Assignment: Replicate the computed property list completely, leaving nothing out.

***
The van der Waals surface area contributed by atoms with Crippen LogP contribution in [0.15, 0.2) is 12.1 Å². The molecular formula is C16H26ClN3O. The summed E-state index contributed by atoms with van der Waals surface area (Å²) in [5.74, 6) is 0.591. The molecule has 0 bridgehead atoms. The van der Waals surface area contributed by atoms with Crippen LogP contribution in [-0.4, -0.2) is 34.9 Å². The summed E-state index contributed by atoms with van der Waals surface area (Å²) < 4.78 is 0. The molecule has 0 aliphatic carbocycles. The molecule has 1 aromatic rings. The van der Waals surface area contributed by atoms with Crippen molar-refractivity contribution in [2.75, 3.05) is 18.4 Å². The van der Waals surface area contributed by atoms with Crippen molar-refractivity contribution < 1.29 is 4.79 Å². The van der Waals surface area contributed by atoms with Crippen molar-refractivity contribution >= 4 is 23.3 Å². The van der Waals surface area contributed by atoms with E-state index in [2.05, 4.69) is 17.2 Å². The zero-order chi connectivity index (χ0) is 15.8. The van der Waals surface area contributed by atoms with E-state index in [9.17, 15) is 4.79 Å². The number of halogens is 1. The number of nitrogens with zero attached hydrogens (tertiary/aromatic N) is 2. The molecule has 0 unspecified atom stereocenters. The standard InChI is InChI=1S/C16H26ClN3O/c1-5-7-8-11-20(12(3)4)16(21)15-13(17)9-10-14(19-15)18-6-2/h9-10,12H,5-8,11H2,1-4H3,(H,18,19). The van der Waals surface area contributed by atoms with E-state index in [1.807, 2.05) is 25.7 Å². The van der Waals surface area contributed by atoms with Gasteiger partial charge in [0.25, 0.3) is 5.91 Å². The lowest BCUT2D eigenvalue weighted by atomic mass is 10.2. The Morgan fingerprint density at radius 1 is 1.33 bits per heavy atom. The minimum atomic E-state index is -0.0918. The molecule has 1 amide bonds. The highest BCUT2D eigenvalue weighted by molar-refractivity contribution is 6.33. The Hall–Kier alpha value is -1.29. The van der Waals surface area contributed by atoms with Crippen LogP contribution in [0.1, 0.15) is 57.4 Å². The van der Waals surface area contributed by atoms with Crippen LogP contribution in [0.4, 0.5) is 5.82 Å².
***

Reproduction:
The van der Waals surface area contributed by atoms with Crippen LogP contribution in [0.15, 0.2) is 12.1 Å². The molecular formula is C16H26ClN3O. The summed E-state index contributed by atoms with van der Waals surface area (Å²) in [5.74, 6) is 0.591. The molecule has 0 bridgehead atoms. The van der Waals surface area contributed by atoms with Crippen LogP contribution in [-0.4, -0.2) is 34.9 Å². The summed E-state index contributed by atoms with van der Waals surface area (Å²) < 4.78 is 0. The molecule has 0 aliphatic carbocycles. The molecule has 1 aromatic rings. The van der Waals surface area contributed by atoms with Crippen molar-refractivity contribution in [2.75, 3.05) is 18.4 Å². The van der Waals surface area contributed by atoms with Crippen molar-refractivity contribution < 1.29 is 4.79 Å². The van der Waals surface area contributed by atoms with Crippen molar-refractivity contribution >= 4 is 23.3 Å². The van der Waals surface area contributed by atoms with E-state index in [2.05, 4.69) is 17.2 Å². The zero-order chi connectivity index (χ0) is 15.8. The van der Waals surface area contributed by atoms with E-state index in [9.17, 15) is 4.79 Å². The number of halogens is 1. The number of nitrogens with zero attached hydrogens (tertiary/aromatic N) is 2. The molecule has 0 unspecified atom stereocenters. The standard InChI is InChI=1S/C16H26ClN3O/c1-5-7-8-11-20(12(3)4)16(21)15-13(17)9-10-14(19-15)18-6-2/h9-10,12H,5-8,11H2,1-4H3,(H,18,19). The van der Waals surface area contributed by atoms with E-state index in [1.807, 2.05) is 25.7 Å². The van der Waals surface area contributed by atoms with Gasteiger partial charge in [0.25, 0.3) is 5.91 Å². The lowest BCUT2D eigenvalue weighted by atomic mass is 10.2. The Morgan fingerprint density at radius 1 is 1.33 bits per heavy atom. The minimum atomic E-state index is -0.0918. The molecule has 1 amide bonds. The highest BCUT2D eigenvalue weighted by molar-refractivity contribution is 6.33. The Hall–Kier alpha value is -1.29. The van der Waals surface area contributed by atoms with Crippen LogP contribution in [0.1, 0.15) is 57.4 Å². The van der Waals surface area contributed by atoms with Crippen LogP contribution in [0.4, 0.5) is 5.82 Å².